Having recently attended the Richard Serra exhibit at MoMA, I wanted to talk briefly about what is possible for Museum Park. I realize I have discussed this topic in some detail and I have been very interested in our reader input. The exhibit at MoMA was spectacularly attended, despite being mid morning on a weekday. The well designed museum, however, was able to accommodate the throngs of visitors quite well. Miami Art Museum will obviously never be the MoMA, but the visit did re-affirm my belief that the museums belong in Museum Park. Unlike MoMA, where there is only the crowded sculpture garden for attendees to recover from museum fatigue, without ending their visit, in Miami visitors will have all of the beautifully re-designed park green space. I fully expect the park to become gloriously utilized.

The energy and vibration of the crowds was astounding. The exhibit continued on the second floor where the sculptures, weighing literally hundreds of tons, seemingly a threat to the structural soundness, were safely on display because even that detail was pre-analyzed and managed by the thorough design team led by Terence Riley. He was not the architect, and he was certainly not the sole force behind the new MoMA, however, I believe that he is largely responsible for the overwhelming success of the construction of the new facility, and the presentation of it, to the world and is now bringing all of that experience to the project at hand, MAM. I think we who love Miami are in for a great civic experience.

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6 Responses to A Precursor of Sorts

  1. Gabriel J. Lopez-Bernal says:

    I experienced the Serra exhibition over in the Guggenheim in Bilbao. I couldn’t agree more with your assessment of the upcoming MAM and the importance of some foresight on the part of Terence Riley with regards to the design of the new structure. People here still fail to see how the museums will compliment the park space and will provide a much needed venue to bring people to that space…If only one day we could have a museum in the park capable of handling a Richard Serra exhibition, perhaps then they’d understand…

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  2. Anonymous says:

    Look at the ideological and artistic crap at MAM. Even the big donors who rule the place don’t want to leave their collectons there, and then the taxpayers are being asked to pay for it? NYC taxpayers didnt have to pay for the MOMA expansion. First lets get MAM a real collection, then lets talk about where to put it.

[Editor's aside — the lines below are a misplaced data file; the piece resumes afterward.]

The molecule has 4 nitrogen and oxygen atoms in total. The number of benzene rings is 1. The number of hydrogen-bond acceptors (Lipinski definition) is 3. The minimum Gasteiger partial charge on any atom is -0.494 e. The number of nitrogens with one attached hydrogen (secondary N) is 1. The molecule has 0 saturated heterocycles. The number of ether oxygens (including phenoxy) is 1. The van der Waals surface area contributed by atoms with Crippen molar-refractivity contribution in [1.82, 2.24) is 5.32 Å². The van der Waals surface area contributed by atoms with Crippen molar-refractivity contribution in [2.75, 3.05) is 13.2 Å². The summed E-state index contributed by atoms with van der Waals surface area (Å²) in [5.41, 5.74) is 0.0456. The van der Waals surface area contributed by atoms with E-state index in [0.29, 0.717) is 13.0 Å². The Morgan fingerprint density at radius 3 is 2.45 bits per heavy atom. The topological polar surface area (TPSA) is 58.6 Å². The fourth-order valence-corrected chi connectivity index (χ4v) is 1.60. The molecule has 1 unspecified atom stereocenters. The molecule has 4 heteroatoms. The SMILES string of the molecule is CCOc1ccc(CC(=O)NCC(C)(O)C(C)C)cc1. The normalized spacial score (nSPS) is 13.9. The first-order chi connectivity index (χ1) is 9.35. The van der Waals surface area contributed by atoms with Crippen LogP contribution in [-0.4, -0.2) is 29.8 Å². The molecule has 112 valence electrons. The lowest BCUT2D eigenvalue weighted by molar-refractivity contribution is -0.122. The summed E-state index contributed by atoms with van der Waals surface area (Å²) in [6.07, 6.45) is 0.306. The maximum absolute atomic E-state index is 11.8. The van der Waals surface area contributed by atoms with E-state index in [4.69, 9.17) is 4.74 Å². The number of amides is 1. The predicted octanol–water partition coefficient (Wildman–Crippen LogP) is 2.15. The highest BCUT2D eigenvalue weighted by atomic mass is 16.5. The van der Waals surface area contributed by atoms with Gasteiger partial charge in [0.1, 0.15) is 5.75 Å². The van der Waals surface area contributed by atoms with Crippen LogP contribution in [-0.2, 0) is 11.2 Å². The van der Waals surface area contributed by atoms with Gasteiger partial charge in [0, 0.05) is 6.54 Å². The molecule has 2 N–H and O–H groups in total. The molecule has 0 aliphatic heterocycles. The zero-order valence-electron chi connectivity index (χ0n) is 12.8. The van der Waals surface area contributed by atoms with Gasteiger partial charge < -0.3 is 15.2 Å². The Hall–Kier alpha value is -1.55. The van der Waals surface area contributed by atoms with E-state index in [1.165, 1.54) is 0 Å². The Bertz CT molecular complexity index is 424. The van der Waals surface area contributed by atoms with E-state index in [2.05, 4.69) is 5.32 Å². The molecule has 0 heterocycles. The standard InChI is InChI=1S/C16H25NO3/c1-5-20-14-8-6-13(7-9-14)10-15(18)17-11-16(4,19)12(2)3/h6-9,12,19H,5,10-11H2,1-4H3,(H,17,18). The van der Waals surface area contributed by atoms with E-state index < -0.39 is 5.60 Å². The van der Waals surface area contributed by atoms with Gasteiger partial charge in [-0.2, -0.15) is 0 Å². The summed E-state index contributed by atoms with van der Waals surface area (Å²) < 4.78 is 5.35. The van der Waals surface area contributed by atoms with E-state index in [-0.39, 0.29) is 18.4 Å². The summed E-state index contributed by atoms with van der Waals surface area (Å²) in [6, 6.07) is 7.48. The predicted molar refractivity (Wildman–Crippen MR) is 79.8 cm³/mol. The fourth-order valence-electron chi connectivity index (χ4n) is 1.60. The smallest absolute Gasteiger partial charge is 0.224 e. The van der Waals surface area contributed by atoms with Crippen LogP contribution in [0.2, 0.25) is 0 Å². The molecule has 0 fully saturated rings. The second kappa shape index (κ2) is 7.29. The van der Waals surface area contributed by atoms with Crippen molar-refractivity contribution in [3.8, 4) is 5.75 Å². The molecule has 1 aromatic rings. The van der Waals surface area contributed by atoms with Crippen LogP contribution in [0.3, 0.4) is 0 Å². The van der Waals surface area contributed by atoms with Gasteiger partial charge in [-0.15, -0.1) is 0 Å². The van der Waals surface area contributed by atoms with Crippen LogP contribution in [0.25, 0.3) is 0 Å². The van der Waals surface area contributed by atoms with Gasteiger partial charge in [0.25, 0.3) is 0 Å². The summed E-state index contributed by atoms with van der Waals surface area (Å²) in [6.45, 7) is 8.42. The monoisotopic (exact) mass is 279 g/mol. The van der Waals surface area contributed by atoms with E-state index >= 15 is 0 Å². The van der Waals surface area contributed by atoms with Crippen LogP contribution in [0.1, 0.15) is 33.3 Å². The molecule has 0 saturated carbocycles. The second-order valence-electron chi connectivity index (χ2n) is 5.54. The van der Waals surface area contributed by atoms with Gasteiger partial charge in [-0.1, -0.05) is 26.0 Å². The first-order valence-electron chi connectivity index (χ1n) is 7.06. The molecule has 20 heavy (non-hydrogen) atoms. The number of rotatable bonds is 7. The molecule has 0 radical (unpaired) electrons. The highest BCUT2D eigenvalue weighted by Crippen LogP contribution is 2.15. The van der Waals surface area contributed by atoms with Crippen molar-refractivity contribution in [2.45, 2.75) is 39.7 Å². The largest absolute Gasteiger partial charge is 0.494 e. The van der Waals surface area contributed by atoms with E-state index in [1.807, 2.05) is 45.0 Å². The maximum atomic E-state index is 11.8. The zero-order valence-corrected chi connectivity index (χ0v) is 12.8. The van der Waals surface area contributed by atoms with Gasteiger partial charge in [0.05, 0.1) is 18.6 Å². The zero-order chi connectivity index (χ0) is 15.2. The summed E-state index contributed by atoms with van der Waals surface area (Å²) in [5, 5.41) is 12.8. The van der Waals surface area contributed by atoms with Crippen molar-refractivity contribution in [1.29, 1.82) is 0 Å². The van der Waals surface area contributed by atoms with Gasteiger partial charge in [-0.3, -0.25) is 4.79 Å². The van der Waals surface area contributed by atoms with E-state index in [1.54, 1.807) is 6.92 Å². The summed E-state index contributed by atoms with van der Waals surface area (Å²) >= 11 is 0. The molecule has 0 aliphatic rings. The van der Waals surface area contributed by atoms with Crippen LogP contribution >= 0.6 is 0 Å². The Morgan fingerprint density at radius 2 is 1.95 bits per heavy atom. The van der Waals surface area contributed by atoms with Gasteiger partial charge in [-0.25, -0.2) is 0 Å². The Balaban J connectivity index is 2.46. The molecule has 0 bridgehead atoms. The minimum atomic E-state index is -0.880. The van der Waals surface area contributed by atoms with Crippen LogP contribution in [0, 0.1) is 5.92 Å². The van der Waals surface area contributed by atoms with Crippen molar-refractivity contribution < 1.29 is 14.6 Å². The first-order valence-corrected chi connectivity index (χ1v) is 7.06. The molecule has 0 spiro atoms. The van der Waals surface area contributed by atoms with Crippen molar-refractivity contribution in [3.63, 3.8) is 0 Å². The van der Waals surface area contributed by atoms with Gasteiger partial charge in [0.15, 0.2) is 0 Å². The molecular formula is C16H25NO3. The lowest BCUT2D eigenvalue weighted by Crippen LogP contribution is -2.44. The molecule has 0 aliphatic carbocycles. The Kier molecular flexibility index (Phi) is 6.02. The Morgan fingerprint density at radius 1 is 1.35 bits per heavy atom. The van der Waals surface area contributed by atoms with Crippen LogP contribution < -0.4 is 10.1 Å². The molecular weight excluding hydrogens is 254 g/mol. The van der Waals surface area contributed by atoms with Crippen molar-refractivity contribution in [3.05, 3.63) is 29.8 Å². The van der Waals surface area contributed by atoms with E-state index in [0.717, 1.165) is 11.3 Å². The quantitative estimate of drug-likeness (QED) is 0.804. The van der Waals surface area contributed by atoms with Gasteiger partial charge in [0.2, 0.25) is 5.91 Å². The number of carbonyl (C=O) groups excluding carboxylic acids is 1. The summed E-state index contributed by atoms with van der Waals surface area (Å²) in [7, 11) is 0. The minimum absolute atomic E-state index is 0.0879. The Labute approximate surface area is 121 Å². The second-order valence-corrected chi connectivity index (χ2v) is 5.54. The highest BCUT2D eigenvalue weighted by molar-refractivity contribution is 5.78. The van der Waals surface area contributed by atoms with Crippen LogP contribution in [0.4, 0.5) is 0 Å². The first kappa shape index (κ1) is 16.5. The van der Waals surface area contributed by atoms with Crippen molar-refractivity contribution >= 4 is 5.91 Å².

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  3. Gabriel J. Lopez-Bernal says:

    No, It’s a Chicken vs. The egg scenario and in this case I think we need to build the coup before anything can be considered…

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  4. Xavier says:

    I agree with Gabriel’s assessment. Build it and all good things will come. What’s the point of expanding or enhancing the museum’s collection when the MAM’s current location inhibits attendance.

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  5. White elephant says:

    Well why don’t we let the rich pay for it, since they are not giving any assurances on the content and budget for the collection or even visiting exhibitions. Just look at what happened to the Wolfsonian. There is a great small building and a stagnate institution.
    Ever heard of a white elephant like the millennium dome or a few Olympic stadiums around the world or dare I say the Arts complex already downtown. I agree with you on many issues but not this.

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  6. James Wilkins says:

    The rich will be paying for a large percentage of it. I do understand the legitimate concerns voiced by anon and white elephant.

    No man is a magic man, but I have great faith in the collection of individuals gathered to take MAM into its long overdue, relevant incarnation.

    They have stated, based on experience, as soon and the dirt starts moving the donations multiply greatly.

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